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Dental problems cause back and neck pains, says oral health specialist
NOT keeping up with dentists' appointments can cause neck and back pains and infections, according to a a Spanish medical director.
Dr Estela Arias of the Vitaldent Medical Commission says about 30% of the population suffers sleep problems – either sleeping too much or not enough – some because their teeth are badly aligned, and others for different reasons which affect their dental health.
“Sleep issues affect oral health, which affects your overall health, since sleep is a necessary state for keeping your organism on an even keel,” Dr Arias explains.
“According to the Spanish Sleep Sickness Association [ASENARCO], the average time we spend asleep has gone down by around 20% in the last century, which translates as two hours less per day – and can be seen clearly in bags or dark circles beneath your eyes, or in the shape of your face, whether it's very long or very short.
“These sleep alterations can cause unbalanced chewing when you eat, affecting your digestion and nutrition, leading to a habit of breathing through the mouth which can damage your dental hygiene by causing caries and gum disease.”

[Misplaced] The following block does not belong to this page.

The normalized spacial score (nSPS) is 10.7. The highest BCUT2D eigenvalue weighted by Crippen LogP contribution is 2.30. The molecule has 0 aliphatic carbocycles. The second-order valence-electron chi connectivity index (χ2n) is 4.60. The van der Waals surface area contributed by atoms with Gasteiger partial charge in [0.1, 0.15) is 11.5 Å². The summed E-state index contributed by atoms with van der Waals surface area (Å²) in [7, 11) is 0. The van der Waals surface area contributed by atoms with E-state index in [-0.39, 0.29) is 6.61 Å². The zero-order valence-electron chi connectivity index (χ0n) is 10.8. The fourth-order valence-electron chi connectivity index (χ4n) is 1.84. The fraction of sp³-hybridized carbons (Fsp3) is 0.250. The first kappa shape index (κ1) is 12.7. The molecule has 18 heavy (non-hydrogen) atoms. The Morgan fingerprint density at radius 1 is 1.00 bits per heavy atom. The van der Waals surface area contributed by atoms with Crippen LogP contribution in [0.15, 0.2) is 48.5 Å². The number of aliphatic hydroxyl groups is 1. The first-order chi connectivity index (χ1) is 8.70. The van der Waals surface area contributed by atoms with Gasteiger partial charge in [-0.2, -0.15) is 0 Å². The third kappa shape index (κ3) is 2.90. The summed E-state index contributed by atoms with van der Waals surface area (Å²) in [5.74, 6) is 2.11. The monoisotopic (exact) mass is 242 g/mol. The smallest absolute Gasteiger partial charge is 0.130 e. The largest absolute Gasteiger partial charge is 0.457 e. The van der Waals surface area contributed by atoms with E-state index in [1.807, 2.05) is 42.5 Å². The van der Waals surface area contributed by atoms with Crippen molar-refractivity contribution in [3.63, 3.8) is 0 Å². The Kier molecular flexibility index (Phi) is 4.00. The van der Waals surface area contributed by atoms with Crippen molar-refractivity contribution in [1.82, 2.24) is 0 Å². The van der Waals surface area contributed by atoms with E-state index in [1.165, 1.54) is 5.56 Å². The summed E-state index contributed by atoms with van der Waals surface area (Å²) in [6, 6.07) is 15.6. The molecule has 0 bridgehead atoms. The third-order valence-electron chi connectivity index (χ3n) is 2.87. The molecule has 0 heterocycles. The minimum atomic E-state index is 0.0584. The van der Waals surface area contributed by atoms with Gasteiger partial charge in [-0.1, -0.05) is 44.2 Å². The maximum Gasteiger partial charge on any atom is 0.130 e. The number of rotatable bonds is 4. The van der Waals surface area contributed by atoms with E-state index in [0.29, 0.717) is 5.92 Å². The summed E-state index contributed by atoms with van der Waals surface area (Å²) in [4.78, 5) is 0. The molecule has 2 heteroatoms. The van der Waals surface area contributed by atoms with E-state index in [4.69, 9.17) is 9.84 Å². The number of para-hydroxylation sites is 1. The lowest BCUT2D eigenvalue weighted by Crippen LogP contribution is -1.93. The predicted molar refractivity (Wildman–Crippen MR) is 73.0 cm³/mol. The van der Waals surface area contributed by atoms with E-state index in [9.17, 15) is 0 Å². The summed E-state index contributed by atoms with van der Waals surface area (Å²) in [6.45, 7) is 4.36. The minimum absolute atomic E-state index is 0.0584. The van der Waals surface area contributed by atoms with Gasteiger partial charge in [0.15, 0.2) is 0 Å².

One of the solutions proposed for correcting these problems includes neuro-muscular relaxation and realigning the teeth to obtain an optimum chewing function which 'stabilises neck and back muscle structures', Dr Arias explains.
“You need to employ a form of orthodonics that solves chewing issues, teeth-grinding and jaw-clenching,” she says.
If that does not resolve the problem, muscular pain increases and sufferers are more likely to hear their jaw 'creak' or 'crack' when they eat or yawn.
In the long run, this situation can limit everyday activities because of back and neck pain, diminishing quality of life and even affecting the sufferer's job.
Back problems tend to be recurring in these scenarios, Dr Arias warns – especially given that 80% of the population has suffered back pain at least once in their lives.
This can be caused by crooked biting and chewing, and infections, which affect the muscles and make wounds and cuts harder to heal and more likely to recur or remain.
“Hence the importance of acquiring good dental habits from a very early age,” Dr Arias advises.
“If an adult has not developed these habits – and proper sleep habits - from childhood, it's very likely he or she will show poorly-positioned teeth when biting and chewing, leading to the jaw coming out of alignment and creating neck and back muscle contractions,” Dr Arias concludes.
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